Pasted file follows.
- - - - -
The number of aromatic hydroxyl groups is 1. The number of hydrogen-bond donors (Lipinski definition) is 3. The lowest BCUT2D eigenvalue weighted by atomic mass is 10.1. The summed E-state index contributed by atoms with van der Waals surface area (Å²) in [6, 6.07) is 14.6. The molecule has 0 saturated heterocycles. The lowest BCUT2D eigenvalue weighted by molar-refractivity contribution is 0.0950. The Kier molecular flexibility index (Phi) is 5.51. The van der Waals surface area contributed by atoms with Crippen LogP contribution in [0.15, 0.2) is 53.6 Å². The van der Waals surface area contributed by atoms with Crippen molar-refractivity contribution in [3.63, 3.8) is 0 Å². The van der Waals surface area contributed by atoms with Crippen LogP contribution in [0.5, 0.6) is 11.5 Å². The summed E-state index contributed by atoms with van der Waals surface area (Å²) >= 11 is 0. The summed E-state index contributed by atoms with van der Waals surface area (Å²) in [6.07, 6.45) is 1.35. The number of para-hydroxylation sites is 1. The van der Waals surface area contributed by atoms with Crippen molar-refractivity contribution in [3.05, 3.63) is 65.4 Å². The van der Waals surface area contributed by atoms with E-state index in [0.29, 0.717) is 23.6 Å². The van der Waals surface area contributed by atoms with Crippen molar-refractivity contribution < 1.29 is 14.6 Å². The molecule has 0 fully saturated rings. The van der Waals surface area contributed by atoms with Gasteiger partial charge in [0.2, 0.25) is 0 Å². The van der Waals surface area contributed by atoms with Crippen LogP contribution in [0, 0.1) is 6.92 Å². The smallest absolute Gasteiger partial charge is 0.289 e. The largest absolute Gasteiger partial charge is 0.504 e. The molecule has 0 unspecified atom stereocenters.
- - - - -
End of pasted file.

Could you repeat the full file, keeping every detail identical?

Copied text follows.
The number of aromatic hydroxyl groups is 1. The number of hydrogen-bond donors (Lipinski definition) is 3. The lowest BCUT2D eigenvalue weighted by atomic mass is 10.1. The summed E-state index contributed by atoms with van der Waals surface area (Å²) in [6, 6.07) is 14.6. The molecule has 0 saturated heterocycles. The lowest BCUT2D eigenvalue weighted by molar-refractivity contribution is 0.0950. The Kier molecular flexibility index (Phi) is 5.51. The van der Waals surface area contributed by atoms with Crippen LogP contribution in [0.15, 0.2) is 53.6 Å². The van der Waals surface area contributed by atoms with Crippen molar-refractivity contribution in [3.63, 3.8) is 0 Å². The van der Waals surface area contributed by atoms with Crippen LogP contribution in [0.5, 0.6) is 11.5 Å². The summed E-state index contributed by atoms with van der Waals surface area (Å²) >= 11 is 0. The summed E-state index contributed by atoms with van der Waals surface area (Å²) in [6.07, 6.45) is 1.35. The number of para-hydroxylation sites is 1. The van der Waals surface area contributed by atoms with Crippen molar-refractivity contribution in [3.05, 3.63) is 65.4 Å². The van der Waals surface area contributed by atoms with E-state index in [0.29, 0.717) is 23.6 Å². The van der Waals surface area contributed by atoms with Crippen molar-refractivity contribution < 1.29 is 14.6 Å². The molecule has 0 fully saturated rings. The van der Waals surface area contributed by atoms with Gasteiger partial charge in [0.2, 0.25) is 0 Å². The van der Waals surface area contributed by atoms with Crippen LogP contribution in [0, 0.1) is 6.92 Å². The smallest absolute Gasteiger partial charge is 0.289 e. The largest absolute Gasteiger partial charge is 0.504 e. The molecule has 0 unspecified atom stereocenters.